I loved getting to know these students over the course of 11 weeks. The online environment certainly made that process more challenging at first, but we ended the term having made genuine connections and having learned a lot from one another. We ended our time together with a virtual celebration of all that the students accomplished over the term. We blasted music through Zoom and I embarrassed myself by being repeatedly murdered by students in rounds of Among Us. I have never laughed so hard with students before.

(You Might Want to Consider the Fact that) Women Use More Hedges Than Men

A wonderful piece on the gendered use of hedging in writing by one of my students!

The Women's Network

By McKenna Eggers

When you think of the word “hedging” you might picture something similar to what I did: A gardener with some sort of shears trimming down a hedge. Up until recently, this was the image that came to mind on the off chance that I would hear the word “hedge” sometime in my day. It wasn’t until a meeting with my English Composition class that I learned that “hedging” has a whole other meaning.

According to Enago Academy, hedging is “the use of linguistic devices to express hesitation or uncertainty as well as to demonstrate politeness and indirectness.” In other words, hedging is the use of language to add ambiguity into writing. This includes using words like “possibly” or “suggests.”

For example, if someone were to include hedging in the phrase “the data shows that climate change is to blame for coral bleaching” they could say “the data…

View original post 981 more words

Briefly Noted: Teaching Writing in Anthropology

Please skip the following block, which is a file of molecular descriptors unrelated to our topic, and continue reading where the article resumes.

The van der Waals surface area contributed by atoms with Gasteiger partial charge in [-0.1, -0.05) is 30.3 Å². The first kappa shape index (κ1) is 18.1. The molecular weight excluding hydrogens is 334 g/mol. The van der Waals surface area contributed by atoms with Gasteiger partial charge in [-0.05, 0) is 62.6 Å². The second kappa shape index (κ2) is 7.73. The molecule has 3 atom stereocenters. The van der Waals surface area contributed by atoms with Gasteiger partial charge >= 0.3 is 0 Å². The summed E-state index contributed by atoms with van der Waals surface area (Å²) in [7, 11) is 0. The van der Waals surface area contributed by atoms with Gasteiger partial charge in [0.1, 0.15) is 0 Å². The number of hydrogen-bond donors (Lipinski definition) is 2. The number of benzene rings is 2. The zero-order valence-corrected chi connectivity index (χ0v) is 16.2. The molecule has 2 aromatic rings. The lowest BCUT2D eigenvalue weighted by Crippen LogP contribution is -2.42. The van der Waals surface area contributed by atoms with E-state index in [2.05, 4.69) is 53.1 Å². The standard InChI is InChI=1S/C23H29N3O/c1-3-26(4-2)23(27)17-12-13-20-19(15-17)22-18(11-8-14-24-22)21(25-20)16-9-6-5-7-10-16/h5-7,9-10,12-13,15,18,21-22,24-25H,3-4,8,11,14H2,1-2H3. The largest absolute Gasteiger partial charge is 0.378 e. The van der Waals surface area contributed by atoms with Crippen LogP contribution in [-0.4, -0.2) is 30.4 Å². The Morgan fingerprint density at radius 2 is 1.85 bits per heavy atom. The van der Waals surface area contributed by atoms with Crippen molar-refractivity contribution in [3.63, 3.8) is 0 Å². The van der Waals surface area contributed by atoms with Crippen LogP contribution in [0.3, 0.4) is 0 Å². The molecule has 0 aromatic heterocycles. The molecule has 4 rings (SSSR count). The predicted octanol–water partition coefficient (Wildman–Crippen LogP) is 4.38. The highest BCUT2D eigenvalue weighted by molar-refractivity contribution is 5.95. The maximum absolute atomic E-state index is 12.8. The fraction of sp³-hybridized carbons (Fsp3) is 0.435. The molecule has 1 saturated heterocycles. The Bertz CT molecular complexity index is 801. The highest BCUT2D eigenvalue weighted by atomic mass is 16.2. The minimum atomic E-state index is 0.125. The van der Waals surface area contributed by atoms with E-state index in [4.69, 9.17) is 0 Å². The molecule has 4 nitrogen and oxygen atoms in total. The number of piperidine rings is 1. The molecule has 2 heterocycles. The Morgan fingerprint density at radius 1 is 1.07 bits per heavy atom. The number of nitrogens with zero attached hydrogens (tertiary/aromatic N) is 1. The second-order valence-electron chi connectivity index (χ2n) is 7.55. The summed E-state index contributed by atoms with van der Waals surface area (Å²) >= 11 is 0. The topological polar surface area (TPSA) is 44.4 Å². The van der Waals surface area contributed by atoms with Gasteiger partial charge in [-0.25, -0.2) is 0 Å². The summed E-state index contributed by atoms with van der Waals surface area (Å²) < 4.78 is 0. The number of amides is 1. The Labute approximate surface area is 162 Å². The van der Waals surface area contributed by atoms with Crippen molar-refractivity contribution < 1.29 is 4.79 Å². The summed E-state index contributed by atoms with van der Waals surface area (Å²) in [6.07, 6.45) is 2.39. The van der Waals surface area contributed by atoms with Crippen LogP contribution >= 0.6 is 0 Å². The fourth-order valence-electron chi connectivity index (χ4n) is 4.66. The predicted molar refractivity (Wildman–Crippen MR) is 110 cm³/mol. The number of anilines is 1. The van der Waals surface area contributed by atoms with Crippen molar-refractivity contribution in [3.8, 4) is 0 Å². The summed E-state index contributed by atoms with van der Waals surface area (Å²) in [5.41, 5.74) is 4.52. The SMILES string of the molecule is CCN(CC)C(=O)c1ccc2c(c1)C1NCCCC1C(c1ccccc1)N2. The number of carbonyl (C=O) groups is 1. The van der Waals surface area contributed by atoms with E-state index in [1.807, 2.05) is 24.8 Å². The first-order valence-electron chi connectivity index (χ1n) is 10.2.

As part of my grad school experience, I teach 5-credit writing seminars to undergraduate students. My students are all concurrently enrolled in anthropology courses, thus the purpose of my seminars is to help students write in the discipline. Although I have been “writing in the discipline” for the better part of a decade, prior to teaching, I never had to think about what it means to write in anthropology.

Now that I look back on three terms of instructing students, I still don’t think I have a distinct answer – anthropology writing is personal, scientific, ethnographic, (auto)biographic, global, local, theoretical, storytelling, public, scholarly, poetic, verbose, prosaic, mundane, significant, situated, etc. In short, anthropology writing is a lot of things, and I think that benefits our discipline by allowing for many kinds of expression and exploration.*

When it comes to introducing such a vast library to my students in anthropology writing seminars, I choose to build from the personal. I ask students to begin by considering their own identities and positionalities within the university and other spaces they inhabit, then build their awareness out from there to the experiences of their classmates and then out to other communities. By situating themselves first, students start to better understand themselves as knowers and as creators of knowledge, which gives them the tools and the confidence to make arguments, evaluate the arguments of others and get a sense of how arguments are built from both evidence and experience. Thus the sequence of assignments moves from a positionality statement to a student-designed ethnographic project to a more ‘traditional’ argumentative research paper and, finally, a reflective piece looking back at the journey.

Along the way, we cover other ‘writing’ topics like citations, paper organization, intros and conclusions, transitions, editing and revising, etc., but I hope that the biggest takeaway for my students is the confidence to join the conversation (of the academy, their professional careers, their communities) thoughtfully, respectfully and from a place of self-awareness.

 

*That being said, I recognize that not all forms of expression nor all forms of scholarship are equally valued in the academy, and it saddens me to see amazing public scholarship, community-building and creativity often go unremarked in academic circles.